“Gone with the Wind”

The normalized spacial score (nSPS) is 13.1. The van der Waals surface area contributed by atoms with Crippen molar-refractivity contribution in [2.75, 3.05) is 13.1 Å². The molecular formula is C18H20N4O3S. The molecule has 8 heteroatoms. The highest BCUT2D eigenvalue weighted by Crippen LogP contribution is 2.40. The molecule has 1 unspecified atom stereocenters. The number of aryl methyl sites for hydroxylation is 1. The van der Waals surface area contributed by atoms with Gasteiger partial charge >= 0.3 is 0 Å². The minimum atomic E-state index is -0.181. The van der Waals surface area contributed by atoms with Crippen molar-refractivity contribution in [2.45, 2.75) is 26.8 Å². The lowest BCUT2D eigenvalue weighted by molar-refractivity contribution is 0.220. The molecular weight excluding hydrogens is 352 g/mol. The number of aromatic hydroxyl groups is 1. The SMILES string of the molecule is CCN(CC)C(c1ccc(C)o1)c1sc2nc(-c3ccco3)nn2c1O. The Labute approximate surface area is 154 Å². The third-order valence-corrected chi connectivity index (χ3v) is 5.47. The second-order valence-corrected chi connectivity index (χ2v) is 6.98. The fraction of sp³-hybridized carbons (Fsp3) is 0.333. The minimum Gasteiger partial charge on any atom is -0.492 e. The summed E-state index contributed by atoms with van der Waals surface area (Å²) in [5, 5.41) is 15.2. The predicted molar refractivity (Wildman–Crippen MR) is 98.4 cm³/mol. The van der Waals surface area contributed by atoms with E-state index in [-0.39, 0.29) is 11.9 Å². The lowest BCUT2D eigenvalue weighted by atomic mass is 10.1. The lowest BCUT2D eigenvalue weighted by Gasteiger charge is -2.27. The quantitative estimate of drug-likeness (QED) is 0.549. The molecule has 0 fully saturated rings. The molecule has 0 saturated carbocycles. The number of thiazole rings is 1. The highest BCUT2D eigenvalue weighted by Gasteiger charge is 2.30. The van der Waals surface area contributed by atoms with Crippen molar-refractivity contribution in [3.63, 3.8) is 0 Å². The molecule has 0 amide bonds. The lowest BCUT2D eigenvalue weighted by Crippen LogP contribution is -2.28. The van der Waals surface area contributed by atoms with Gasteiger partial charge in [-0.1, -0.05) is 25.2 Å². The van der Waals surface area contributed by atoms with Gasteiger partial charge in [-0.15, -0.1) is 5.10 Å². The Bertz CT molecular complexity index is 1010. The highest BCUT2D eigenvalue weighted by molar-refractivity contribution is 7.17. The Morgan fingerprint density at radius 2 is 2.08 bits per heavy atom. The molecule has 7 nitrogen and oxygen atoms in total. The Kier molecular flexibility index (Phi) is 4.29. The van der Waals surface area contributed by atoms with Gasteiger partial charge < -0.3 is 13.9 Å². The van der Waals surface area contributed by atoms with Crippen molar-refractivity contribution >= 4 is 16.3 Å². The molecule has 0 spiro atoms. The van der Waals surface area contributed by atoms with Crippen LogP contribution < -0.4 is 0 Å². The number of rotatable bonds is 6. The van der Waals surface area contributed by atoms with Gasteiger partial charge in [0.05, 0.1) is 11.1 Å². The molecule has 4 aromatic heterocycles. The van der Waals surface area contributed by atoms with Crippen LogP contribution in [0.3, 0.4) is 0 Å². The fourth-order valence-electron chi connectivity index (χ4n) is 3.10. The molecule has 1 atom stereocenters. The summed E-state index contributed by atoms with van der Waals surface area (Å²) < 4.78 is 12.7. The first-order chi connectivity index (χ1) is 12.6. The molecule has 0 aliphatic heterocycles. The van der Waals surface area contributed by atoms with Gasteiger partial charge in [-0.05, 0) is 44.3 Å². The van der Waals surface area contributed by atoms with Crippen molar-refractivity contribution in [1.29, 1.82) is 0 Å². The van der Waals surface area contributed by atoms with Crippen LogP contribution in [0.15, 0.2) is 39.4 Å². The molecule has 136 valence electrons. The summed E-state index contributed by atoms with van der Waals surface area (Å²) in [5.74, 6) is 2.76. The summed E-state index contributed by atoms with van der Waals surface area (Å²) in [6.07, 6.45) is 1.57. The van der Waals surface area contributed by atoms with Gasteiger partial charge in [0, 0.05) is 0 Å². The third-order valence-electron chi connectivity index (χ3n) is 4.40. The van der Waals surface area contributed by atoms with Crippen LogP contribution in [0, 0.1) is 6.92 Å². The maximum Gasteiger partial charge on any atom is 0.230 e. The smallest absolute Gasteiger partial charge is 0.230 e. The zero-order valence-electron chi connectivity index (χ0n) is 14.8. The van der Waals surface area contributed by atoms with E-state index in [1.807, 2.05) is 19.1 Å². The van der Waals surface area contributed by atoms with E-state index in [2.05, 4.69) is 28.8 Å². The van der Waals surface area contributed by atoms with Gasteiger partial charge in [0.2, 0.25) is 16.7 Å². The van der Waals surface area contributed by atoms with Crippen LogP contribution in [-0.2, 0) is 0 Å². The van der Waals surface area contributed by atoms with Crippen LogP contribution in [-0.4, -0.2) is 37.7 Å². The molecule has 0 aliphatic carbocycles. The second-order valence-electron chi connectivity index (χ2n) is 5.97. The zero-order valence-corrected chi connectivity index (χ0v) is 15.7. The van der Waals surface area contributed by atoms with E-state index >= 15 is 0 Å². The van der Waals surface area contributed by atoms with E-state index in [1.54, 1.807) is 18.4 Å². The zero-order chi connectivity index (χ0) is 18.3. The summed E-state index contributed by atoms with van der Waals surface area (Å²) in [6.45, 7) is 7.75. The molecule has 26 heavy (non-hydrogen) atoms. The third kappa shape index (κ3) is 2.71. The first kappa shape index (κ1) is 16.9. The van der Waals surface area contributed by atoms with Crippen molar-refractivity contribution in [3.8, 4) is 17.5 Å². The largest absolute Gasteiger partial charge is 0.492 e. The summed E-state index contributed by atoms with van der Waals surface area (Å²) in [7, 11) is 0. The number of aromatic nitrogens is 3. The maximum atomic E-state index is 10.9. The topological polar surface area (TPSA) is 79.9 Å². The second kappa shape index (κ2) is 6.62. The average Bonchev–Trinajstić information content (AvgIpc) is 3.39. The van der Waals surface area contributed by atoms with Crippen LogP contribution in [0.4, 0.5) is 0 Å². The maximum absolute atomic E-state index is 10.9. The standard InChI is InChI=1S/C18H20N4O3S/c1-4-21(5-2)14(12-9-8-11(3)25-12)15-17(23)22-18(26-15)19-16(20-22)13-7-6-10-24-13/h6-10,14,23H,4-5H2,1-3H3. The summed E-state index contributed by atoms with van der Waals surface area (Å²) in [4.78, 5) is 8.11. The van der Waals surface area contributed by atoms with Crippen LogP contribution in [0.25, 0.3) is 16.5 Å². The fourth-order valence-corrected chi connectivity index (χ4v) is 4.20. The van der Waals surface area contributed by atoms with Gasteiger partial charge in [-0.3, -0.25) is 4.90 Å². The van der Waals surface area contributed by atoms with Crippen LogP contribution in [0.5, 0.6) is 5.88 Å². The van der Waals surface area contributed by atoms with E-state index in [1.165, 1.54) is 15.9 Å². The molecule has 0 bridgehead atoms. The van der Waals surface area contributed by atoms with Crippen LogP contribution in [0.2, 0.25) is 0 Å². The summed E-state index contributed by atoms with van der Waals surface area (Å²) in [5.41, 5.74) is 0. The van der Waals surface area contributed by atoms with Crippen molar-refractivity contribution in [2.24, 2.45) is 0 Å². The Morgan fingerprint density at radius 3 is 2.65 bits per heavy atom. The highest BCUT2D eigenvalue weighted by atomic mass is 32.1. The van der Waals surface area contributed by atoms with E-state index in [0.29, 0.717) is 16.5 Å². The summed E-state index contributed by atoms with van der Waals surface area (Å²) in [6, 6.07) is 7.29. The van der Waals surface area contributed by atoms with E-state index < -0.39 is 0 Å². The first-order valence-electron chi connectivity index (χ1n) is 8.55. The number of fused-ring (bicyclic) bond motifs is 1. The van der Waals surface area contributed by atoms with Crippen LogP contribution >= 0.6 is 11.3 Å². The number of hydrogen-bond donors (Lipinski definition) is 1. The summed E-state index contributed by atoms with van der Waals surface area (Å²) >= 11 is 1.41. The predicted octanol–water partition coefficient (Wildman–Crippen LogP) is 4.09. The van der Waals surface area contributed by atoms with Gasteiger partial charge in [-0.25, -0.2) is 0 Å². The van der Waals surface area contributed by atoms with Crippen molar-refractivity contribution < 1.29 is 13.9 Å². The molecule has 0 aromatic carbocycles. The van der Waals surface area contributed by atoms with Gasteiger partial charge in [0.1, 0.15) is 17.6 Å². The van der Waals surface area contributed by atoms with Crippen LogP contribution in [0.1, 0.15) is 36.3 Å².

The American Film Institute (AFI) has decided that Gone with the Wind, a 1939 movie starring Vivien Leigh and Clark Gable, contains some of the best lines in movie history, two of which are listed in AFI’s Top 5. This fact allows most people to forget that before it became one of the most popular movies of all time, Gone with the Wind began as a novel by Margaret Mitchell written in 1936. The novel takes place in Clayton County, GA and Atlanta during the Civil War and Reconstruction-Era Deep South. It follows the development of its protagonist, Scarlett O’Hara from late adolescence through early adulthood as she struggles with her family’s new found poverty after the war. She began writing the novel in 1926, but it was not until 1935 that she found a potential publisher for her work. Recognizing its potential, Harold Latham of Macmillan, agreed to publish the novel. After six more months of careful editing, Gone with the Wind finally went to the presses. The rest, as they say, is history. It sold over one million copies in its first year on the shelves. Mitchell was awarded the Pulitzer Prize in 1937 for her work. It is interesting that she never published another novel in her lifetime, even though fans then and now are left puzzled by the novel’s ending. In what would become a post-modernist cornerstone, the book ends with several issues unresolved, most notably the status of O’Hara and her lover Rhett Butler. Announcing that he does not “give a damn” about her, Rhett leaves Scarlett at story’s end. The rest is open to interpretation; the ending is completely up to the reader in that respect. Mitchell herself said that she does not know what happened between the two lovers, only that the story ended where she wanted it to. As far as the film goes, it was a huge success, garnering critical acclaim even to this day. AFI lists it as the No. 4 movie of all time, behind Citizen Kane, Casablanca, and the Godfather respectively. As for Rhett’s parting statement (“Frankly, my dear, I don’t give a damn,”), it has been at the top of movie quote lists since its premier, with no end in sight. Gone with the Wind is the defining work on Reconstruction-Era America and captures perfectly O’Hara’s (and therefore, the South’s) resistance to change. For that reason, it has remained highly relevant and continues to captivate readers over 80 years after its initial publication.

 

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